Every year, as the holidays roll around, I am reminded of a time when we—as a scrappy startup scene—all pulled together as a group to do something amazing. It was truly a first. And it was a fortifying moment for what the Portland startup scene and its friends could accomplish when we put our minds—and hearts—to it. This year, it’s the five year anniversary of that event. It was called 30 Hour Day.
The idea blended cutting edge technology with some old school thinking and a healthy dose of Portland weirdness. We dislodged a whole bunch of startups in the then newly formed PIE, brought in a giant tree, stood up three studios with untold numbers of cameras and mics, and wedged a full production livestreaming setup into the space. Then, for the next 30 hours, we held a telethon—with a who’s who of Portlanders and people from around the Web—which we livestreamed over the Internet to help raise money for local charities.
It was like Jerry Lewis meets YouTube. Maybe even a bit better.
We were pretty sure no one had done it before. And after watching it, it’s probably obvious why they haven’t done it since. But we did it. (We also tried it one more time during the summer.) And in so doing, we managed to help some very worthwhile causes and brought the whole town together.
And thinking back, it dawns on me that the most amazing thing wasn’t even the technology. Or the sleeplessness. Or the awesome content. The most amazing thing was how—down to a single person—everyone who was asked to participate just said, “Of course! What else can I do to help?”
It was the Portland startup scene at its finest.
And when the dust cleared, we were all a little shocked at what we had done.
That first 30HD, held in mid-December of , raised nearly $10,000 in cash, food and toys from a global internet audience of 77,000 unique viewers, and it taught the crew a lot about what they needed to know about both their technical and personal capacities. Mostly, perhaps, it taught them what an extraordinary place Portland can be for people who are trying to put together a truly communitarian venture.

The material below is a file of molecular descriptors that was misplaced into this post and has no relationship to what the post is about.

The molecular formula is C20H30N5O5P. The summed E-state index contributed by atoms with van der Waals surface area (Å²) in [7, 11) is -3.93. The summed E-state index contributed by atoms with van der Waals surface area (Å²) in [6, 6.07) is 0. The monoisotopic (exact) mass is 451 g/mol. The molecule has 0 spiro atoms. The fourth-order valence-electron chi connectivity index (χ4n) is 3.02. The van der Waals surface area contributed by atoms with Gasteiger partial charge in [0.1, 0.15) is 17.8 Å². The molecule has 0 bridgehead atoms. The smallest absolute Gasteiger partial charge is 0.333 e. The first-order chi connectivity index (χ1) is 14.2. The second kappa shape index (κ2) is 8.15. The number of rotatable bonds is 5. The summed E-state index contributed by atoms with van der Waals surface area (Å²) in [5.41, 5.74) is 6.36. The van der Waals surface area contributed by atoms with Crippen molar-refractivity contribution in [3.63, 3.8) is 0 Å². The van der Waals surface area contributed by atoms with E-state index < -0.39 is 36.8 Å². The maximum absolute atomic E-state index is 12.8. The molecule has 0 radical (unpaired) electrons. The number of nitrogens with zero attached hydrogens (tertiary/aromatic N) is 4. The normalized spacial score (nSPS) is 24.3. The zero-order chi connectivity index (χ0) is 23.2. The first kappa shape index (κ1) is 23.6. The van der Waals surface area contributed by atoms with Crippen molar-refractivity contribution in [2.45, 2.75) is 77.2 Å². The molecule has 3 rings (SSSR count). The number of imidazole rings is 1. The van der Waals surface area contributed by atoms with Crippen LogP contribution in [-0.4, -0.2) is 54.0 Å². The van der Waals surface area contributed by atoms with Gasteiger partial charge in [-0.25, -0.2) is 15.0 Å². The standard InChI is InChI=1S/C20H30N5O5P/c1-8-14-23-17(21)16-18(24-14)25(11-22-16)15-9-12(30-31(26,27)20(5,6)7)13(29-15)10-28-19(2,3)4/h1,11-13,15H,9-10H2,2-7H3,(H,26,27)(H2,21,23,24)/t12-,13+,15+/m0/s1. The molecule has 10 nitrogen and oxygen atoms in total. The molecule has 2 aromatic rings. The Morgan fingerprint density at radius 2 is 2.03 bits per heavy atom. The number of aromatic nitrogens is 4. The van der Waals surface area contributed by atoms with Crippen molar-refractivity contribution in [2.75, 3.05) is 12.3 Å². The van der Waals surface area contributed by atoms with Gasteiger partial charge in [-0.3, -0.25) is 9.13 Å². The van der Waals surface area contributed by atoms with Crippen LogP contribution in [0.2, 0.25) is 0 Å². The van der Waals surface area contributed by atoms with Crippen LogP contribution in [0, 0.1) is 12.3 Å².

Ain’t that the truth.
So in honor of the five years since 30 Hour Day, I’d like to encourage you—members of a more well off Portland startup scene than we had back then—to take a few moments to think about helping those less fortunate if you can. Be it organizations we helped originally—Oregon Food Bank, Free Geek, and Toys for Tots—or new organizations that have sprung up since. Like the Stumptown Syndicate—organizers of Ignite Portland and BarCamp Portland—who are in the middle of matching donation drive. Or Pixel Arts who uses video games as a way of getting kids interested in coding.
Every little bit helps. And you can make actually make a difference.
Finally, thank you, yet again, to each and every one of you who made that amazingly long day seem both exceedingly short and incredibly worthwhile.
Happy Holidays to you and yours, Portland! I’m forever amazed at what you’re able to accomplish.
(Image courtesy Igal Koshevoy. We miss you.)